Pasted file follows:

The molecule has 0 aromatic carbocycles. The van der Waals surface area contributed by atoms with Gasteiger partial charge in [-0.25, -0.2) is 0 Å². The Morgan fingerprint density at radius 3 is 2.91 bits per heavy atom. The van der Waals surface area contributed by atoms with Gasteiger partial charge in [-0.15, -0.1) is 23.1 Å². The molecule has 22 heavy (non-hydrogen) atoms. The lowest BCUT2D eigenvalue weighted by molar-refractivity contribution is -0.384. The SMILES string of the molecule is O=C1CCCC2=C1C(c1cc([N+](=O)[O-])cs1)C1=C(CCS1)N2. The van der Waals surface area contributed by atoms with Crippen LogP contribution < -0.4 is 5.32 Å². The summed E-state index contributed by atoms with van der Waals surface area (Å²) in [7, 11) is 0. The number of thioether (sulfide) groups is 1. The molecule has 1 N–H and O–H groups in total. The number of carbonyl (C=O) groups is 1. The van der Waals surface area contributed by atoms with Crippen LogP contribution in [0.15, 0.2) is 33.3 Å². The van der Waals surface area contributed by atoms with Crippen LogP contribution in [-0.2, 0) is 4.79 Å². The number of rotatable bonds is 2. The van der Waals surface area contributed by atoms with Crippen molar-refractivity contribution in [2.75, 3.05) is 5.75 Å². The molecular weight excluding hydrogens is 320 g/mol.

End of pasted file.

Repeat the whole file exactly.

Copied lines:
The molecule has 0 aromatic carbocycles. The van der Waals surface area contributed by atoms with Gasteiger partial charge in [-0.25, -0.2) is 0 Å². The Morgan fingerprint density at radius 3 is 2.91 bits per heavy atom. The van der Waals surface area contributed by atoms with Gasteiger partial charge in [-0.15, -0.1) is 23.1 Å². The molecule has 22 heavy (non-hydrogen) atoms. The lowest BCUT2D eigenvalue weighted by molar-refractivity contribution is -0.384. The SMILES string of the molecule is O=C1CCCC2=C1C(c1cc([N+](=O)[O-])cs1)C1=C(CCS1)N2. The van der Waals surface area contributed by atoms with Crippen LogP contribution < -0.4 is 5.32 Å². The summed E-state index contributed by atoms with van der Waals surface area (Å²) in [7, 11) is 0. The number of thioether (sulfide) groups is 1. The molecule has 1 N–H and O–H groups in total. The number of carbonyl (C=O) groups is 1. The van der Waals surface area contributed by atoms with Crippen LogP contribution in [0.15, 0.2) is 33.3 Å². The van der Waals surface area contributed by atoms with Crippen LogP contribution in [-0.2, 0) is 4.79 Å². The number of rotatable bonds is 2. The van der Waals surface area contributed by atoms with Crippen molar-refractivity contribution in [2.75, 3.05) is 5.75 Å². The molecular weight excluding hydrogens is 320 g/mol.